The verdict is the culmination of a case that captured the nation's attention and will undoubtedly be imprinted in America's history. For Zimmerman, it means trying to recapture his life after he was at the center of a national maelstrom over racial profiling, state gun laws and what constitutes self-defense.

The not guilty verdict means the jury of six women, after deliberating for more than 15 hours over two days, found that Zimmerman justifiably used deadly force. They determined that he reasonably believed that such force was "necessary to prevent imminent death or great bodily harm" to himself — Florida's definition of self-defense.

Zimmerman showed no emotion as the verdict was read. After the verdict was read, he smiled slightly and shook hands with one of his lawyers.

The unidentified jurors decided Zimmerman didn't "intentionally commit an act or acts that caused death" or demonstrate a "depraved mind without regard for human life" -- Florida's definitions of manslaughter and second-degree murder, respectively.

In a press conference after the verdict, Zimmerman attorney Mark O'Mara said his client will now need to get on with his life.

Mark O'Mara and Don West, the attorneys for George Zimmerman, said they were satisfied that justice had been served when the jury reached a not guilty verdict.

"I think he's going to be great. I think he is still worried. Hopefully everyone will respect the jury's verdict," O'Mara said.

He offered his sympathies to Trayvon's parents for the loss of their son. But he said despite the national protests that erupted after the shooting, the case had nothing to do with civil rights.

Zimmerman's brother, Robert, told CNN's Piers Morgan that his brother was processing the reality that he is free.

"He has some decompressing to do," he said. "Our family was emotional. We are exonerated as a family and George is exonerated as a defendant. It's going to take us some time to heal."

For all the euphoria on Zimmerman's team, prosecutors and Trayvon's family faced a huge letdown. Trayvon's parents were not in the courtroom when the verdict was read.

Assistant State Attorney Bernie De La Rionda responds to a question about self-defense after a not guilty verdict was reached in the trial of George Zimmerman.

Trayvon's father, Tracy, posted on Twitter, "Even though I am broken-hearted, my faith is unshattered. I will always love my baby Tray ... even in his death I know my baby proud of the FIGHT we along with all of you put up for him."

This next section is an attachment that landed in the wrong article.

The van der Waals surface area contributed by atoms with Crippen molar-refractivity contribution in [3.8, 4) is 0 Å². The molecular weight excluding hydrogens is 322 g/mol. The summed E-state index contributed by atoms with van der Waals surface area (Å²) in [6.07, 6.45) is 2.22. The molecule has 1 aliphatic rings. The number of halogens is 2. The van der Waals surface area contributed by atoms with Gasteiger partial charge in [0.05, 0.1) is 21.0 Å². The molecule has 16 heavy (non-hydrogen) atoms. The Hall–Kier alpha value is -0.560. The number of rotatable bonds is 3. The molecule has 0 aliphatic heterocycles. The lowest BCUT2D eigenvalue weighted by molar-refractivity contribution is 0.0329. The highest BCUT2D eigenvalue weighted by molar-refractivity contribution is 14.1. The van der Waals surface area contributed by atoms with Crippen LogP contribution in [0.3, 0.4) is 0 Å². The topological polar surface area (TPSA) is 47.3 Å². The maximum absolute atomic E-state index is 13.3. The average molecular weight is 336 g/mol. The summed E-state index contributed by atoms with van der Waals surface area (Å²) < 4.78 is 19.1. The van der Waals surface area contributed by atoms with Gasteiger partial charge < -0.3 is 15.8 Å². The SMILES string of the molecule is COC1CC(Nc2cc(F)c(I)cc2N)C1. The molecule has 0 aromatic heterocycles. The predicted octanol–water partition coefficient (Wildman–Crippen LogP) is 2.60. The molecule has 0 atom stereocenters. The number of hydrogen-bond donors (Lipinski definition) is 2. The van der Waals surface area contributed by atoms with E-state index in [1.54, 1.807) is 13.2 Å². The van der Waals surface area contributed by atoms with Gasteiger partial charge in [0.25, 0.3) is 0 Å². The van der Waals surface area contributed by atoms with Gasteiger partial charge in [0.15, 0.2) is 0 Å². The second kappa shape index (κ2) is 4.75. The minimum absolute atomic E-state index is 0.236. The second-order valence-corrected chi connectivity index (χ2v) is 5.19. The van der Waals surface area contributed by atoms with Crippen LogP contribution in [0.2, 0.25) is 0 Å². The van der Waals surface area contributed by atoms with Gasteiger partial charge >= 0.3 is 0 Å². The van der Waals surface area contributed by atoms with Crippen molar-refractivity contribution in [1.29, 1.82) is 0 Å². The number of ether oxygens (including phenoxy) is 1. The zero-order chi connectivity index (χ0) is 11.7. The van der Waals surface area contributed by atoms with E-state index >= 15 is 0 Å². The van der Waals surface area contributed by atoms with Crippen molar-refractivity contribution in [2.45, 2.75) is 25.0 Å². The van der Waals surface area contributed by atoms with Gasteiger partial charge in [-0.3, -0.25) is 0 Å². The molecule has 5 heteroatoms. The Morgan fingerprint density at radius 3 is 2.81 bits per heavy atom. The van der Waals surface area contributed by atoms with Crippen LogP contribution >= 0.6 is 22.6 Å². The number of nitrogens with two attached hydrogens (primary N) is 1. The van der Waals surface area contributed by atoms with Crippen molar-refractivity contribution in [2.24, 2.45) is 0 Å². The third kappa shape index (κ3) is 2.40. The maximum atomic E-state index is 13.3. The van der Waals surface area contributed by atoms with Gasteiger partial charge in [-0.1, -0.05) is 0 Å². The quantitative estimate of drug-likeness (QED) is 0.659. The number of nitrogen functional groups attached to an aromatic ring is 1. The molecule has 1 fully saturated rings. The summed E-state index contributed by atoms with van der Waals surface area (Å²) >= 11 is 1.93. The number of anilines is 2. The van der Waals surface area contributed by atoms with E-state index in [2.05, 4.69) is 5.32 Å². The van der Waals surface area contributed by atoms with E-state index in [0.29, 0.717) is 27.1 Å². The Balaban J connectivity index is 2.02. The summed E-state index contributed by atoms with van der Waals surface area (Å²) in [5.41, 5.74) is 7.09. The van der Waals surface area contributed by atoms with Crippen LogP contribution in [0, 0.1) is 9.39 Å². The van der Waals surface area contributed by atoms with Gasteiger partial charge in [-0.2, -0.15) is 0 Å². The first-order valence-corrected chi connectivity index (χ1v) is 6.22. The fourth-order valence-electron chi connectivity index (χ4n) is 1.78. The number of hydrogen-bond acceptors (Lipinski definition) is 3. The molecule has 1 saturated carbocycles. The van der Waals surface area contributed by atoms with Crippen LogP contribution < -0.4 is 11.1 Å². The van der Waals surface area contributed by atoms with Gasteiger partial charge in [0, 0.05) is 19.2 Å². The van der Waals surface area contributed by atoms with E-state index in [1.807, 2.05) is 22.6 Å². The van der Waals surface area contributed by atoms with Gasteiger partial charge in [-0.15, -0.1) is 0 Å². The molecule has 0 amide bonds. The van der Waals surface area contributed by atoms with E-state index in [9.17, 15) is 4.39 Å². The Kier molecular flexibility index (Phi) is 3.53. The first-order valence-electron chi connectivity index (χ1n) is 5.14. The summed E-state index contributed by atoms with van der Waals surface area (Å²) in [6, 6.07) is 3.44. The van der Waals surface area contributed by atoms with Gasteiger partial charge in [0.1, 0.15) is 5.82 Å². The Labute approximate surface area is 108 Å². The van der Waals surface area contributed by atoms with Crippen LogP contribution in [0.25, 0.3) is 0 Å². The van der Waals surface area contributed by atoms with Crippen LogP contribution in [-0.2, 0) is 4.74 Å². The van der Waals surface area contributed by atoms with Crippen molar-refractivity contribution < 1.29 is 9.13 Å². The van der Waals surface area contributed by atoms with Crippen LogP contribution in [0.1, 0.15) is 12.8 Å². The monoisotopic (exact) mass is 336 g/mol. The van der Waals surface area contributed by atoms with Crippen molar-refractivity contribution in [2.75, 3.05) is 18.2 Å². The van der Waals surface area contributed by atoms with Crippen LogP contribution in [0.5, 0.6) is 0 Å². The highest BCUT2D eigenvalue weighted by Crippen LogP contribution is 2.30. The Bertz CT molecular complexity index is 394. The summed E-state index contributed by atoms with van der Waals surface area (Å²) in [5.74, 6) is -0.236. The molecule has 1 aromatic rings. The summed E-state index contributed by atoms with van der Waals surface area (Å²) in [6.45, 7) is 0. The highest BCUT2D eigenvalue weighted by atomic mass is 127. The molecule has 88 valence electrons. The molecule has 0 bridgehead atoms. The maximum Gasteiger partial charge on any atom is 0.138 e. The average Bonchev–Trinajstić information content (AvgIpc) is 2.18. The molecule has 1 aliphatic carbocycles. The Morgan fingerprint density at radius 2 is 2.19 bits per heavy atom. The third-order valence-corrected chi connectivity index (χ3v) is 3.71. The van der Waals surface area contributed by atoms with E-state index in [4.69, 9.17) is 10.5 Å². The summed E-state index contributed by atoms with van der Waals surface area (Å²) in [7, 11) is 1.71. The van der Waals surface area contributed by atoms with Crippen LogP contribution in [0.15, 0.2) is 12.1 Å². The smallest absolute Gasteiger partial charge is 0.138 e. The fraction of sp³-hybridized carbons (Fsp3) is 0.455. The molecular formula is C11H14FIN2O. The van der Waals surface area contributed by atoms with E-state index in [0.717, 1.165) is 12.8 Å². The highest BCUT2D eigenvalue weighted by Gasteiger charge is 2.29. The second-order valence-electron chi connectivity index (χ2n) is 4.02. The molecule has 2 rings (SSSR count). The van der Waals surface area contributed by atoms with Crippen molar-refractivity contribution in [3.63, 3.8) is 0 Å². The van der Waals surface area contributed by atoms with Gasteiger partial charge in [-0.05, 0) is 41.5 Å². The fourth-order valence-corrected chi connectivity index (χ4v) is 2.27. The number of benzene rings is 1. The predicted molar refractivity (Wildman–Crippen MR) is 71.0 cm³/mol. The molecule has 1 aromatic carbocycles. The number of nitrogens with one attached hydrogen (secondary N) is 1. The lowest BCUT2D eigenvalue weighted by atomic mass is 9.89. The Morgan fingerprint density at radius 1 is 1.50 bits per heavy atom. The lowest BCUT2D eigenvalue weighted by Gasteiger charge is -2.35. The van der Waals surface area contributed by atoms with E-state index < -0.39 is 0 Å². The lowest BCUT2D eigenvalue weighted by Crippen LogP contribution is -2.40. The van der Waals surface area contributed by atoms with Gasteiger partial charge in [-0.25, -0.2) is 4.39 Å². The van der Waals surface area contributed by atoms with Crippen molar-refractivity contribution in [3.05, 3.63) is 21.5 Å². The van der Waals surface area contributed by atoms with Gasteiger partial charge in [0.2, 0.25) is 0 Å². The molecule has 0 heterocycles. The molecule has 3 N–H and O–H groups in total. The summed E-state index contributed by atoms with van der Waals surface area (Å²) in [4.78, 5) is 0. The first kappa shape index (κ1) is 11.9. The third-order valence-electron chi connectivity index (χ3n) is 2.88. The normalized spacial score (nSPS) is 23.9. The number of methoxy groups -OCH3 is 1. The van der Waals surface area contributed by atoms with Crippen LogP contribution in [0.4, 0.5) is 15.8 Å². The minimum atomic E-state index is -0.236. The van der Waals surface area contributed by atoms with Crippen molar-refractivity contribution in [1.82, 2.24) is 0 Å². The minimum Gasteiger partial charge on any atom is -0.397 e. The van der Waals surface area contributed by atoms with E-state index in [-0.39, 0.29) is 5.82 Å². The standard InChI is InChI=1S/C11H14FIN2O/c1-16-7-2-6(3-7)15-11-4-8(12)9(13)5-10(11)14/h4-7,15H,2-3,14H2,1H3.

The family's attorney Benjamin Crump thanked all the protesters nationwide who "put their hoodies up and to everybody who said, 'I am Trayvon.' " He urged supporters to remain peaceful, despite the verdict.
Lead prosecutor Bernie De la Rionda said, "I am disappointed in the verdict but I respect it. We accept the jury's verdict."

State Attorney Angela Corey said the case was a challenge. But she said, "That scream stops when the shot was fired and we always believed it wasTrayvon Martin."

Outside the courtroom, demonstrators who supported Trayvon stood in stunned silence. But legal analysts say they were not surprised by the verdict because the prosecution did not prove its case.

"The prosecution had no clear narrative, witnesses that appeared poorly prepared, and at the end of the day, this is more of a loss by the prosecution than a win by the defense," criminal attorney Darren Kavinoky said.
Susan Constantine, a jury consultant and body language expert who attended Zimmerman's trial regularly, said the verdict meant there was reasonable doubt. "They just could not put the pieces together," she said.

The case has gripped the nation since the shooting happened on Feb. 26, 2012. Police initially did not charge Zimmerman with a crime, citing Florida's "stand-your-ground" law, which allows someone who believes they are in imminent danger to take whatever steps are necessary to protect themselves.

A man wears a bullet around his neck during a Los Angeles rally on July 15 after George Zimmerman's acquittal in the shooting death of Florida teen Trayvon Martin.  Frederic J. Brown, AFP/Getty Images
Protests ensued in several cities, including New York, by supporters of Trayvon's family. Many protesters voiced the opinion that Trayvon was targeted and killed for racial reasons. Trayvon, 17, was black and Zimmerman is Hispanic.